“Export or perish”: This was a slogan given by Pandit Nehru, when the balance of payment position was very precarious. A similar situation exists now also when the deficit has ballooned to an all time high. The authorities must sit up and take notice of the hurdles in the path of exports and work towards reducing the transaction cost, drawing up meaningful schemes and implementing the ones already announced in the proper letter and spirit. The Director General of Foreign Trade (DGFT), Customs and Excise authorities and the State Governments should put in their best efforts to act as facilitators in view of the European crisis and the American volatility.
The rubber industry can rise to the challenge and the present 25% compounded growth achieved over the last 15 years can be translated to 40-50% as the Indian rubber products have been known for their quality and timely deliveries in any market.
Export growth declining
The export growth in November 2011 was the lowest for the last 2 years. As per data released by the Indian Commerce Ministry, exports in November, 2011 grew by only 3.85% to $22.3 billion compared to $21.49 billion in November, 2010. Exports in December 2011 showed an overall growth of only 6.35%. The deficit has widened.
It is expected that exports for the current fiscal would be around $280 billion against the target of $300 billion for 2011-12 and trade deficit will widen to $160 - $175 billion. This is definitely a cause for worry. We are giving few suggestions which, if implemented, will boost exports.
A. EXIM POLICY
1) Interest subvention scheme
Considering the recession in global economy, particularly in Europe, and high interest rates in India, the interest subvention should not be restricted to select sectors only.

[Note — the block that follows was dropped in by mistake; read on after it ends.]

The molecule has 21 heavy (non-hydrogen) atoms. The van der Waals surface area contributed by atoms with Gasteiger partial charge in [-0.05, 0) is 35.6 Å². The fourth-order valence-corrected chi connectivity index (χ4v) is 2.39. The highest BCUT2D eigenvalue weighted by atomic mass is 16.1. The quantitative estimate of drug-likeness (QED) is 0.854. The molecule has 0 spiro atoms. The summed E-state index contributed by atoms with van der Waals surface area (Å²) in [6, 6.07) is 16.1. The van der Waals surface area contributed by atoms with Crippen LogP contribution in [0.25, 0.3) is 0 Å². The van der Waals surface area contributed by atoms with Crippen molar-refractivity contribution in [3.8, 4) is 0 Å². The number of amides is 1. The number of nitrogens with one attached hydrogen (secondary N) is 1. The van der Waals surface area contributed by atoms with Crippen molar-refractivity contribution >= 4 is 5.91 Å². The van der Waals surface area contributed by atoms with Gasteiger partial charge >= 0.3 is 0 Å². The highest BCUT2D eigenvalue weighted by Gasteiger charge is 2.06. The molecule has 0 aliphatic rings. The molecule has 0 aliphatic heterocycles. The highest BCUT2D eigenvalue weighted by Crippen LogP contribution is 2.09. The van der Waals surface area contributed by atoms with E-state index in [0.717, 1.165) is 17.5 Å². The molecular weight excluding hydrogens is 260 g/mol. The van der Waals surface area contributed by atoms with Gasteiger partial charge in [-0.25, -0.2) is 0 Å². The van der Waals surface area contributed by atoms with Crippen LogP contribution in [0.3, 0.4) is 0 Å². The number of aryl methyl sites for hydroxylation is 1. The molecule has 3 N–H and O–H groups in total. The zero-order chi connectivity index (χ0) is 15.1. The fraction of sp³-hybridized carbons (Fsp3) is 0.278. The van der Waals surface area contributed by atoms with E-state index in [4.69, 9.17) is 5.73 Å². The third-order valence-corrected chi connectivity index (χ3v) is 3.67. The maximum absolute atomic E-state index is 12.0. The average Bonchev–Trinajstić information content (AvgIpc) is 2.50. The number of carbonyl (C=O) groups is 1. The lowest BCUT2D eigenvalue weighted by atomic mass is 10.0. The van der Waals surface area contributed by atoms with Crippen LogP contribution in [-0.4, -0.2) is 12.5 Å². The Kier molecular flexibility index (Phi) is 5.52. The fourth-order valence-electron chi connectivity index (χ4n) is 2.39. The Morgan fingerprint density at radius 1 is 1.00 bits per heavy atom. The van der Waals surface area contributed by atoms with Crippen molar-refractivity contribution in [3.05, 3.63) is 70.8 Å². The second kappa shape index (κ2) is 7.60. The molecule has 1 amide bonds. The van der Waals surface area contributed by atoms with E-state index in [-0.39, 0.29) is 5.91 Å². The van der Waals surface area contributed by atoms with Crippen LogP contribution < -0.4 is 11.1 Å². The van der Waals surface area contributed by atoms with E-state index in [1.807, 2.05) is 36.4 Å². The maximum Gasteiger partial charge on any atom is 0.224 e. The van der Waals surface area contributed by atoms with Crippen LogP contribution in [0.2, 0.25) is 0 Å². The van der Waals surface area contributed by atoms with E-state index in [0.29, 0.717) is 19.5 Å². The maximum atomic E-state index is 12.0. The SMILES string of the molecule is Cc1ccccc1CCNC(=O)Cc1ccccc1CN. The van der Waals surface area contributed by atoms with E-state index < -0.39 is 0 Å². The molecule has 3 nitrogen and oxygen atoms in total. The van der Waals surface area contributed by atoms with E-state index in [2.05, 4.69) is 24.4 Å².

2) Focus market & focus product scheme
The DEPB scheme is withdrawn and in its place draw back system is introduced whereby the amount is directly credited to exporters account. However, for Focus Product Scheme (FPS) and Focus Market Scheme (FMS), the scrips are still being issued. We suggest that, instead of issuing duty credit paper scrips, the amount due to exporters should directly be credited to their account electronically. This will do away with the payment of VAT at the time of sale of scrips.
3) Installation certificate in case of EPCG authorisation
Para 5.3.1 of Handbook of Procedures 2009-2014 Vol.1 states that authorisation holder shall produce to the Regional Authority concerned a certificate from the Jurisdictional Central Excise Authority, confirming installation of capital goods at factory of authorisation holder within six months from the date of completion of imports.
We do not know what the purpose is of insisting on producing installation certificate. Instead of insisting on producing installation certificate in each and every case, the exporters may be asked to forward a copy of the Bill of Entry along with the declaration to the jurisdictional Central Excise Authority that the machinery is installed in the factory premises mentioned in the Authorisation on a particular date.
The copy of this declaration duly acknowledged by the Jurisdictional Excise Authority may be forwarded to the Regional Authority of DGFT at the time of redemption. Bond/LUT may be redeemed based on this declaration, apart from application in ANF 5B and documents prescribed therein.
In case the machinery is not found to be installed, penal action can be taken under FT (D&R) Act, 1992, Orders and Rules made there under provision of Foreign Trade Policy and Customs Act 1962 as mentioned in para 5.17 of Handbook of Procedures 2009-2014 Volume 1.